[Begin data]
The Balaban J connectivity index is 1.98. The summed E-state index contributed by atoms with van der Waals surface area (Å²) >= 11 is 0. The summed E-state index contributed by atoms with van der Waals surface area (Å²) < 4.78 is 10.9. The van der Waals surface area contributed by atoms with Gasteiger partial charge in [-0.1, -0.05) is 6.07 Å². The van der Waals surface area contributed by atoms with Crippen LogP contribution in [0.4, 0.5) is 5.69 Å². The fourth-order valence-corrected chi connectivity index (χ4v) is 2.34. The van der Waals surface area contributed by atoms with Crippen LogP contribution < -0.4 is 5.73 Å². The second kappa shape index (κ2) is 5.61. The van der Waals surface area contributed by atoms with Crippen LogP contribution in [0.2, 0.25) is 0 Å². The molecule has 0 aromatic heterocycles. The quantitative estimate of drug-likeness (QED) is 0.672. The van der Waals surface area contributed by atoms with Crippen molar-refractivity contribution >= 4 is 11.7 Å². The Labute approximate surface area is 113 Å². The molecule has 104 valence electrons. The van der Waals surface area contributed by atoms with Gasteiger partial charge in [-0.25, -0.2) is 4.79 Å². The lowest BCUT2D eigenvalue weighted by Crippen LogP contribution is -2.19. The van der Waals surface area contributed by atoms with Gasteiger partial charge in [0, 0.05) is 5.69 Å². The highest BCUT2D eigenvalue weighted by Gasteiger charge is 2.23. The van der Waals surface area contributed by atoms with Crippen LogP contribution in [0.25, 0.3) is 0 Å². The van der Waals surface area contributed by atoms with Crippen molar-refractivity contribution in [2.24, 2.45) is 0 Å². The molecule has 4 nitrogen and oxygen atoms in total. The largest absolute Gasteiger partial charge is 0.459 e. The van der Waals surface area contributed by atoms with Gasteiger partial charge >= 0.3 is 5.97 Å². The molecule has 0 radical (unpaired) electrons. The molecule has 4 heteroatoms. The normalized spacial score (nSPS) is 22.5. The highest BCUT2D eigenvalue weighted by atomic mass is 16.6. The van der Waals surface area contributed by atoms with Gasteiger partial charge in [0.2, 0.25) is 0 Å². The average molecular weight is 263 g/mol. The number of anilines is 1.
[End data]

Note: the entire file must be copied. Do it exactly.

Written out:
The Balaban J connectivity index is 1.98. The summed E-state index contributed by atoms with van der Waals surface area (Å²) >= 11 is 0. The summed E-state index contributed by atoms with van der Waals surface area (Å²) < 4.78 is 10.9. The van der Waals surface area contributed by atoms with Gasteiger partial charge in [-0.1, -0.05) is 6.07 Å². The van der Waals surface area contributed by atoms with Crippen LogP contribution in [0.4, 0.5) is 5.69 Å². The fourth-order valence-corrected chi connectivity index (χ4v) is 2.34. The van der Waals surface area contributed by atoms with Crippen LogP contribution < -0.4 is 5.73 Å². The second kappa shape index (κ2) is 5.61. The van der Waals surface area contributed by atoms with Crippen LogP contribution in [0.2, 0.25) is 0 Å². The molecule has 0 aromatic heterocycles. The quantitative estimate of drug-likeness (QED) is 0.672. The van der Waals surface area contributed by atoms with Crippen molar-refractivity contribution >= 4 is 11.7 Å². The Labute approximate surface area is 113 Å². The molecule has 104 valence electrons. The van der Waals surface area contributed by atoms with Gasteiger partial charge in [-0.25, -0.2) is 4.79 Å². The lowest BCUT2D eigenvalue weighted by Crippen LogP contribution is -2.19. The van der Waals surface area contributed by atoms with Gasteiger partial charge in [0, 0.05) is 5.69 Å². The highest BCUT2D eigenvalue weighted by Gasteiger charge is 2.23. The van der Waals surface area contributed by atoms with Crippen LogP contribution in [0.25, 0.3) is 0 Å². The van der Waals surface area contributed by atoms with Crippen molar-refractivity contribution in [2.24, 2.45) is 0 Å². The molecule has 4 nitrogen and oxygen atoms in total. The largest absolute Gasteiger partial charge is 0.459 e. The van der Waals surface area contributed by atoms with Gasteiger partial charge >= 0.3 is 5.97 Å². The molecule has 0 radical (unpaired) electrons. The molecule has 4 heteroatoms. The normalized spacial score (nSPS) is 22.5. The highest BCUT2D eigenvalue weighted by atomic mass is 16.6. The van der Waals surface area contributed by atoms with Gasteiger partial charge in [0.2, 0.25) is 0 Å². The average molecular weight is 263 g/mol. The number of anilines is 1.